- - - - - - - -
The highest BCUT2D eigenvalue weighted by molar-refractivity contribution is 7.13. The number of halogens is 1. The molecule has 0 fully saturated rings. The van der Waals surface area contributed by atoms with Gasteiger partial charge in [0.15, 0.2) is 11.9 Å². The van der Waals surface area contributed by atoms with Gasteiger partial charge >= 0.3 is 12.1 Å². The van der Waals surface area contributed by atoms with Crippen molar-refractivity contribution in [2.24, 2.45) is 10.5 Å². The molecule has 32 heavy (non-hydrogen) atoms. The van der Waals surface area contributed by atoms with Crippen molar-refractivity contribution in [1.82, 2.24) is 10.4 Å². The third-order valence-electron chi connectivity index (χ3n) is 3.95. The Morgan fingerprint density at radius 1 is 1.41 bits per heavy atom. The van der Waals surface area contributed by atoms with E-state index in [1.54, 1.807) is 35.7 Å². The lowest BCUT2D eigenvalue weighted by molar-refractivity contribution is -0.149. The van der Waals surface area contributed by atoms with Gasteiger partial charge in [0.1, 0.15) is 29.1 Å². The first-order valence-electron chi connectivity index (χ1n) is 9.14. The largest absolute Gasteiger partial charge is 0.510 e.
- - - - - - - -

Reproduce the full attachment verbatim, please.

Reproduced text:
The highest BCUT2D eigenvalue weighted by molar-refractivity contribution is 7.13. The number of halogens is 1. The molecule has 0 fully saturated rings. The van der Waals surface area contributed by atoms with Gasteiger partial charge in [0.15, 0.2) is 11.9 Å². The van der Waals surface area contributed by atoms with Gasteiger partial charge >= 0.3 is 12.1 Å². The van der Waals surface area contributed by atoms with Crippen molar-refractivity contribution in [2.24, 2.45) is 10.5 Å². The molecule has 32 heavy (non-hydrogen) atoms. The van der Waals surface area contributed by atoms with Crippen molar-refractivity contribution in [1.82, 2.24) is 10.4 Å². The third-order valence-electron chi connectivity index (χ3n) is 3.95. The Morgan fingerprint density at radius 1 is 1.41 bits per heavy atom. The van der Waals surface area contributed by atoms with E-state index in [1.54, 1.807) is 35.7 Å². The lowest BCUT2D eigenvalue weighted by molar-refractivity contribution is -0.149. The van der Waals surface area contributed by atoms with Gasteiger partial charge in [0.1, 0.15) is 29.1 Å². The first-order valence-electron chi connectivity index (χ1n) is 9.14. The largest absolute Gasteiger partial charge is 0.510 e.